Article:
9 000 hectares under winter wheat in Midlands Mr Panashe Dete (in worksuit) and one of his workers attend to a winter wheat crop in Kwekwe recently

FARMERS in the Midlands province have put over 9 000ha under winter wheat, 3 000ha short of the 12 000ha target set for this season.

With the winter wheat planting season ending tomorrow, some farmers were busy planting wheat yesterday.

The Midlands province has set a target of 60 000 metric tonnes of winter wheat this year, contributing approximately 19 percent of the national wheat requirements of 320 000 metric tons.

Government is targeting to increase wheat production to meet the national requirement in line with the Agriculture and Food Systems Transformation Strategy, the Agriculture Recovery Plan and the National Development Strategy 1 (NDS1).

Wheat self-sufficiency is crucial in pursuit of the vision of becoming an empowered and prosperous upper-middle income economy by 2030.

The cereal is mostly grown under irrigation during the winter season, which runs from May to July before the crop is harvested from October to December.

During the rainy season from October to March, farmers plant other crops, such as soya beans and maize. In Midlands, winter wheat is mainly grown in the Sherwood block and in farms around Kwekwe District.

There are also some irrigation schemes in Mberengwa, Lower Gweru and Shurugwi, which contribute to the provincial target.

Among the leading farmers is Mr Douglas Kwande of the fast-growing Douglas and Claris Kwande (DCK) Investments, which own DCK Farm in Kwekwe who have planted nearly 400ha under wheat. At Precabe Farm owned by the First Family, 500ha have been put under the crop.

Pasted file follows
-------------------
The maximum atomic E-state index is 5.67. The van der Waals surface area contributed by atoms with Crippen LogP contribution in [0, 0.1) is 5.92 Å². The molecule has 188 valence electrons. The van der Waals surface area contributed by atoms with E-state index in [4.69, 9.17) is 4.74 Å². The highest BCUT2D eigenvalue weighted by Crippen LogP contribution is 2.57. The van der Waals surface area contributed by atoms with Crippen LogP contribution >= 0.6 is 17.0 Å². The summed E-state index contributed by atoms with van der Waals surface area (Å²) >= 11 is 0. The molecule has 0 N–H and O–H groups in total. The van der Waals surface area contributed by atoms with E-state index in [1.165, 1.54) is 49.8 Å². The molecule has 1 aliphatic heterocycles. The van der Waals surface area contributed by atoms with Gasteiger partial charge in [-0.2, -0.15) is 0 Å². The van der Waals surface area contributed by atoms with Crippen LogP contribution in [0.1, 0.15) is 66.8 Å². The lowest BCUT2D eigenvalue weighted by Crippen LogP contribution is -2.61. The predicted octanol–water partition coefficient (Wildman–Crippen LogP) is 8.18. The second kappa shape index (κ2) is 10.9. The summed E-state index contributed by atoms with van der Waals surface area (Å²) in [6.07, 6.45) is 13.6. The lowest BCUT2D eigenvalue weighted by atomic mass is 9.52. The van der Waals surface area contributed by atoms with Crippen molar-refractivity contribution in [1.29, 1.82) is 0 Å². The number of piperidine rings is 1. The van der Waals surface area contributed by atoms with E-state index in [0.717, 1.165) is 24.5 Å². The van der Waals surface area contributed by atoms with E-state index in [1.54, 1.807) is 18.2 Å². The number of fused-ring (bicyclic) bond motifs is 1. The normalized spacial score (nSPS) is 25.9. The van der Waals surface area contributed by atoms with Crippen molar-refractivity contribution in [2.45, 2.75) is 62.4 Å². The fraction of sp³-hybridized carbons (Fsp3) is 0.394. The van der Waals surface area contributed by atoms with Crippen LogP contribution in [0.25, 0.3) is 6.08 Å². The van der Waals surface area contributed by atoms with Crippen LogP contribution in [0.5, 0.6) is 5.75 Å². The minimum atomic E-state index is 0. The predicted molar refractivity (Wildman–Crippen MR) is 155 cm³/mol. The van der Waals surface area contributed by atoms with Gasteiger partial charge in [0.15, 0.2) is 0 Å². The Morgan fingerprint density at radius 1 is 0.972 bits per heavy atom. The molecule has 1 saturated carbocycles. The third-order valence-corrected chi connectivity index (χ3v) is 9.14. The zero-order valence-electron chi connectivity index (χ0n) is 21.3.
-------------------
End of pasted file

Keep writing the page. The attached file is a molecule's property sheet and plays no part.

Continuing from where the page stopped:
In an interview, Midlands provincial agronomist, Mr Innocent Dzuke, said winter wheat crop planting was ongoing as farmers aim to beat the June 14 deadline.

“As of today, farmers had planted 9 063ha under winter wheat and our target is 12 000ha. Farmers are still planting. Remember the Government extended the winter wheat planting window to                                                                                    June 14, which is tomorrow,” he said.

Through implementing various programmes, the country is expected to produce 600 000 tonnes of wheat for the first time in history.

Agriculture experts have described this year’s wheat success story as a game changer towards the Government’s thrust to achieve wheat-based food security adopted in the face of the El Nino-induced drought.

Mr Ronnie Chigombe, sales agronomist at SeedCo said winter wheat planted early by some farmers was now at early vegetative stage, adding that some farmers were now applying top dressing.

“Top dressing in wheat is very essential for good leaf and general plant growth and ultimately the yield but also importantly for attaining good protein levels,” he said.

“As SeedCo we have two top notch executive genetics, which we believe can work wonders for the farmers. The SC Serena Benefits are high yielder, adapted across wheat producing areas and resistant to leaf rust.”

Youthful farmer, Mr Panashe Dete, of Wajere Farm in Kwekwe District said his crop was at the early vegetative stage. He has completed wheat hardening and has just applied first top dressing with irrigation to follow before applying herbicides to control weeds.

“We did 35ha of winter wheat and now we are doing plant population counts in this nicely managed SC Serena wheat crop. I believe having a solid relationship with my crops is a very important aspect in achieving my goals as a farmer,” he said.



You Might Also Like